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Power outages: what you need to know 

When power outages occur, you can count on Westar to begin power restoration as safely and quickly as possible.

Safety is first and foremost after severe weather happens. Most injuries take place when the storm is over and people go outside to check on homes.

Power line safety

  • Assume that all downed power lines are live. Report downed lines to 911 and then 1-800-LIGHT KS (544-4857).
  • No person should come within 10 feet of a power line. If a branch or other object is in contact with a power line, do not attempt to remove it.
  • Be aware of downed lines that may be covered up by debris or downed trees.
  • Be careful with electric tools and stay clear of damp ground and standing puddles.
  • If you see someone touching a downed line, don't try to rescue them. You could become a victim yourself.
  • If a power line falls on your car while you're in it, stay in your car and wait for help. You are safe as long as you remain inside.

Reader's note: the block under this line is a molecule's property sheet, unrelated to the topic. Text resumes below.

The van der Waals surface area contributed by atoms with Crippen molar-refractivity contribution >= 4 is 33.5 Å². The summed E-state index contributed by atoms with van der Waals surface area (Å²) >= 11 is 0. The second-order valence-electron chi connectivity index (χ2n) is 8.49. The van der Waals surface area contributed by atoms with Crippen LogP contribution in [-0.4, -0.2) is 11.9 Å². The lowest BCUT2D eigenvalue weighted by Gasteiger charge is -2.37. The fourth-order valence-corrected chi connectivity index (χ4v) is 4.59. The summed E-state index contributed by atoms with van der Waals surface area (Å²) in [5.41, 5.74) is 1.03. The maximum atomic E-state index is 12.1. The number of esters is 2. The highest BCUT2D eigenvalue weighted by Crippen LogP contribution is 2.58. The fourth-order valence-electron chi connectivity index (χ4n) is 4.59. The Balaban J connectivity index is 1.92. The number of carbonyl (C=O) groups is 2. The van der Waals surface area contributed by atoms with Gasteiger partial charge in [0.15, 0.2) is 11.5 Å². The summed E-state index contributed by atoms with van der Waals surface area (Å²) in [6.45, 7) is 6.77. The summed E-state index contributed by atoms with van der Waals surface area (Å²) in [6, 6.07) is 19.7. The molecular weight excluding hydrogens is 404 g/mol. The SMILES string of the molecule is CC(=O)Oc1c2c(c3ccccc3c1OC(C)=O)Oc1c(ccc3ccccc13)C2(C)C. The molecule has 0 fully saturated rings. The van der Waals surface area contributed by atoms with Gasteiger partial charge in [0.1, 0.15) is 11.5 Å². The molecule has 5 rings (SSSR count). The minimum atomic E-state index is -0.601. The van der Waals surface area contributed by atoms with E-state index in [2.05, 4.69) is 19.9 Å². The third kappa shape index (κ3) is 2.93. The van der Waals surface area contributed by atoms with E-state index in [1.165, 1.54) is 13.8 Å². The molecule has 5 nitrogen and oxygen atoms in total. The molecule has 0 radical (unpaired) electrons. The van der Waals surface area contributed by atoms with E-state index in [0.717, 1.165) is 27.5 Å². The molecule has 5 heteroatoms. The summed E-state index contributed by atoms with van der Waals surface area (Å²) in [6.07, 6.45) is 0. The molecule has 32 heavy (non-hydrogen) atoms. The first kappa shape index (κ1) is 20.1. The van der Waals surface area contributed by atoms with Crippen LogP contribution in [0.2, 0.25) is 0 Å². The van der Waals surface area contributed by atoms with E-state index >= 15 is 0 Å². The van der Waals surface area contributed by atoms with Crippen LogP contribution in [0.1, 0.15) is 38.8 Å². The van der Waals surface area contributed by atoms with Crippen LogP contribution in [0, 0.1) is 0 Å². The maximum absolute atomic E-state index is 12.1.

• If you must exit the car, jump. Be careful not to touch the car and ground at the same time.

How Westar crews restore service

The more reports from an area we receive, the better we're able to identify where the outage cause is located.

  • As outage reports are received, troubleshooters and sometimes damage assessment crews are sent to investigate and report back the outage cause. This is why you may see a Westar truck come into and leave your neighborhood without power being restored. Using this information, work is prioritized. If damage assessment vehicles are deployed, they will be marked by an orange door panel showing "DAMAGE ASSESSMENT."